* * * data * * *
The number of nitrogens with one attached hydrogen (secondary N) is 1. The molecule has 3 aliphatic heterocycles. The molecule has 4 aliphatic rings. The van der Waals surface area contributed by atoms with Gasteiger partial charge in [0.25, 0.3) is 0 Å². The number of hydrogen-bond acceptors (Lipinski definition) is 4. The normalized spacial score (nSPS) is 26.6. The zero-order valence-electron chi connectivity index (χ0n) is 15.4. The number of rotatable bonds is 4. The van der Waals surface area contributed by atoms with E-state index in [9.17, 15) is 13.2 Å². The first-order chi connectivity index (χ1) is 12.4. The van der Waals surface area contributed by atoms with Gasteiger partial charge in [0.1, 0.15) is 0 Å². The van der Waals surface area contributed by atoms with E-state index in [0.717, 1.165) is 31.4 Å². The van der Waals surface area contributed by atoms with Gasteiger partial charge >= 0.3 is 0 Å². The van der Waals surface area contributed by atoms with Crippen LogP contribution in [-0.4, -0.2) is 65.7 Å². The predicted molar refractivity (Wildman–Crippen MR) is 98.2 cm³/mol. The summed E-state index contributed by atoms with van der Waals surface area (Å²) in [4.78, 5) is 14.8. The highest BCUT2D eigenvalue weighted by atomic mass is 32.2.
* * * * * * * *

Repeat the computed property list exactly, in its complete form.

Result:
The number of nitrogens with one attached hydrogen (secondary N) is 1. The molecule has 3 aliphatic heterocycles. The molecule has 4 aliphatic rings. The van der Waals surface area contributed by atoms with Gasteiger partial charge in [0.25, 0.3) is 0 Å². The number of hydrogen-bond acceptors (Lipinski definition) is 4. The normalized spacial score (nSPS) is 26.6. The zero-order valence-electron chi connectivity index (χ0n) is 15.4. The number of rotatable bonds is 4. The van der Waals surface area contributed by atoms with E-state index in [9.17, 15) is 13.2 Å². The first-order chi connectivity index (χ1) is 12.4. The van der Waals surface area contributed by atoms with Gasteiger partial charge in [0.1, 0.15) is 0 Å². The van der Waals surface area contributed by atoms with E-state index in [0.717, 1.165) is 31.4 Å². The van der Waals surface area contributed by atoms with Gasteiger partial charge >= 0.3 is 0 Å². The van der Waals surface area contributed by atoms with Crippen LogP contribution in [-0.4, -0.2) is 65.7 Å². The predicted molar refractivity (Wildman–Crippen MR) is 98.2 cm³/mol. The summed E-state index contributed by atoms with van der Waals surface area (Å²) in [4.78, 5) is 14.8. The highest BCUT2D eigenvalue weighted by atomic mass is 32.2.